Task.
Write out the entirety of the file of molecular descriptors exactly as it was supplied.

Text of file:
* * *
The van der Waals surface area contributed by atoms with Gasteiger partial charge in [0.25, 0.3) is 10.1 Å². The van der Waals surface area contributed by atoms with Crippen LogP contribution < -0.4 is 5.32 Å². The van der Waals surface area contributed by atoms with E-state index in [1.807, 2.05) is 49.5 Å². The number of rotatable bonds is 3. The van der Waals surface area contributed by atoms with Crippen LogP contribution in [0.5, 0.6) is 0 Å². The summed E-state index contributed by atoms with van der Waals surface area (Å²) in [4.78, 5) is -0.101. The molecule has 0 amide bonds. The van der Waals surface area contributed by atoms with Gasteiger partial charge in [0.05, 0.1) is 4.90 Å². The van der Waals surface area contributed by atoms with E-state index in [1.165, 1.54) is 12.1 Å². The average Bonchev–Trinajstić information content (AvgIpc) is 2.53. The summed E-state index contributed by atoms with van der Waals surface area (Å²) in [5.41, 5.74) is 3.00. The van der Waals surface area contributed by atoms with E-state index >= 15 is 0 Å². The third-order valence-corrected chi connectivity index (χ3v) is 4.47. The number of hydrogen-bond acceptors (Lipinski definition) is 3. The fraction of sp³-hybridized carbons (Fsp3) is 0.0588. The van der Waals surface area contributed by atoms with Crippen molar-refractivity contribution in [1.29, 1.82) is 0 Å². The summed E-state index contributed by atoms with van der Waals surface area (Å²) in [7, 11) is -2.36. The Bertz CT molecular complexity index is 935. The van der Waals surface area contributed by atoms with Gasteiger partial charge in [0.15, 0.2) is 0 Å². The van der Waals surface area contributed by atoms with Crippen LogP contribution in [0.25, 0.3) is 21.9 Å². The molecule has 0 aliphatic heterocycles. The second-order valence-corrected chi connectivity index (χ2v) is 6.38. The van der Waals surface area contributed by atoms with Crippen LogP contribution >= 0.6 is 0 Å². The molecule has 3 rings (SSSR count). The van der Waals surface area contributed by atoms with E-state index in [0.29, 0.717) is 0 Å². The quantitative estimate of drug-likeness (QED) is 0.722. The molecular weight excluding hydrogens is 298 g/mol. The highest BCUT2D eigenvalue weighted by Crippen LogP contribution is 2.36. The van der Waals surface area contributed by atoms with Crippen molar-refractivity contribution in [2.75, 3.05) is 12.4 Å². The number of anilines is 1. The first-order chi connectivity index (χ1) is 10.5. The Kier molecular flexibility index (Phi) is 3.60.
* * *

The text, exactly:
The van der Waals surface area contributed by atoms with Gasteiger partial charge in [0.25, 0.3) is 10.1 Å². The van der Waals surface area contributed by atoms with Crippen LogP contribution < -0.4 is 5.32 Å². The van der Waals surface area contributed by atoms with E-state index in [1.807, 2.05) is 49.5 Å². The number of rotatable bonds is 3. The van der Waals surface area contributed by atoms with Crippen LogP contribution in [0.5, 0.6) is 0 Å². The summed E-state index contributed by atoms with van der Waals surface area (Å²) in [4.78, 5) is -0.101. The molecule has 0 amide bonds. The van der Waals surface area contributed by atoms with Gasteiger partial charge in [0.05, 0.1) is 4.90 Å². The van der Waals surface area contributed by atoms with E-state index in [1.165, 1.54) is 12.1 Å². The average Bonchev–Trinajstić information content (AvgIpc) is 2.53. The summed E-state index contributed by atoms with van der Waals surface area (Å²) in [5.41, 5.74) is 3.00. The van der Waals surface area contributed by atoms with E-state index >= 15 is 0 Å². The third-order valence-corrected chi connectivity index (χ3v) is 4.47. The number of hydrogen-bond acceptors (Lipinski definition) is 3. The fraction of sp³-hybridized carbons (Fsp3) is 0.0588. The van der Waals surface area contributed by atoms with Crippen molar-refractivity contribution in [1.29, 1.82) is 0 Å². The summed E-state index contributed by atoms with van der Waals surface area (Å²) in [7, 11) is -2.36. The Bertz CT molecular complexity index is 935. The van der Waals surface area contributed by atoms with Gasteiger partial charge in [0.15, 0.2) is 0 Å². The van der Waals surface area contributed by atoms with Crippen LogP contribution in [0.25, 0.3) is 21.9 Å². The molecule has 0 aliphatic heterocycles. The second-order valence-corrected chi connectivity index (χ2v) is 6.38. The van der Waals surface area contributed by atoms with Crippen LogP contribution >= 0.6 is 0 Å². The molecule has 3 rings (SSSR count). The van der Waals surface area contributed by atoms with E-state index in [0.29, 0.717) is 0 Å². The quantitative estimate of drug-likeness (QED) is 0.722. The molecular weight excluding hydrogens is 298 g/mol. The highest BCUT2D eigenvalue weighted by Crippen LogP contribution is 2.36. The van der Waals surface area contributed by atoms with Crippen molar-refractivity contribution in [2.75, 3.05) is 12.4 Å². The number of anilines is 1. The first-order chi connectivity index (χ1) is 10.5. The Kier molecular flexibility index (Phi) is 3.60.